How Blue Note Used Network AV for Remote Jazz Gigs | Industry trends

Currently marking the 40th anniversary of the opening of its first Blue Note jazz club in Greenwich Village, New York, the Blue Note Entertainment Group (BNEG) has been synonymous with live jazz around the world, operating or licensing venues in countries like Brazil, China, Italy and Japan.

Like many other performance-oriented music organizations, it has explored various options for staying active during the pandemic, including hosting live concerts and, more recently, some social distancing in-person events.

But arguably the most innovative of these projects was a series of shows in late June featuring ensembles performing together despite the musicians being located separately, hundreds of miles apart.

It all started with a suggestion from Amit Peleg, founder of design and integration services company AV Peltrix, who had previously worked with BNEG on a pioneering internet concert series at his New York club in the 1990s.

Blue Note Amit Peleg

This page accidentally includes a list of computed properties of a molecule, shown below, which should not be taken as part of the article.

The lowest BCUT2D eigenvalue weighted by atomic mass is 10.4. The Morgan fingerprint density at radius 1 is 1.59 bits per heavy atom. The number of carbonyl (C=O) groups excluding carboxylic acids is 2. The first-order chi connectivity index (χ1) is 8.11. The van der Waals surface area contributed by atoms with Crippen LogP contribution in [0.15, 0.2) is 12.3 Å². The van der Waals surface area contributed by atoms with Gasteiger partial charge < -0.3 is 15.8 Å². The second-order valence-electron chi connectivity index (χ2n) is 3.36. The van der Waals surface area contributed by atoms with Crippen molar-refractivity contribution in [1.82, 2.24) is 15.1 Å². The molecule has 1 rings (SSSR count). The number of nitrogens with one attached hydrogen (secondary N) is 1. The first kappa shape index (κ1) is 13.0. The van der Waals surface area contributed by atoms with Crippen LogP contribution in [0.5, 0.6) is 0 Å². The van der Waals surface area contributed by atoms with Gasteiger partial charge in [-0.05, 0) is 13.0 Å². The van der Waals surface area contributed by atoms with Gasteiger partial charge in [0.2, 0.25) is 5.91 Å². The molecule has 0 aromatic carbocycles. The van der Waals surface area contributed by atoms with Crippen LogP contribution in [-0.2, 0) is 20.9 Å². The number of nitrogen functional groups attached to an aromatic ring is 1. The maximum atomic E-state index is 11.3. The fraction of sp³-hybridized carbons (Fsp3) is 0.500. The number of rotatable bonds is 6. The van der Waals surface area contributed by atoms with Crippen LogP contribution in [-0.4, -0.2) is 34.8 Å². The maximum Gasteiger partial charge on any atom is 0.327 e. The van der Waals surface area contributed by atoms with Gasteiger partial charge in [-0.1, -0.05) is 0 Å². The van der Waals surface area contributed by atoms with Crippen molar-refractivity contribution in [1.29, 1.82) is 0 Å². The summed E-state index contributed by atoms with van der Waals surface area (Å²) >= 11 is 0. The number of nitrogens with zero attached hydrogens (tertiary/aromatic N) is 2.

“I admit that I like to take technology to the next level,” he says. “It’s a lot of hard work, but you can be really excited and inspired by what is being achieved.”

With considerable experience using Audinate’s Dante audio over IP technology, Peleg wanted to explore the notion of remote musical performance with Dante as a basis.

“Music was the driving force here because there is no app that is more time sensitive,” he says, adding that although the idea was born before the pandemic, it turned out to be more a “need for locking”. There has been a lot of talk about whether you can do a show where the musicians are located separately but are able to perform together in real time.

Peleg’s main collaborators at Audinate were platform architect Glenn Dickins and senior technical training manager Patrick Killianey.

“We left with an acceptable latency range and [the knowledge that we would] eliminate any latency that didn’t need to be there. We really needed to run after every millisecond, ”Glenn Dickins, Audinate

“Dante has been used in remote applications, crossing public and private networks,” he recalls. “It had even been used in music production, but the musicians never felt connected. We knew part of this was link latency – we had to find the threshold that was acceptable.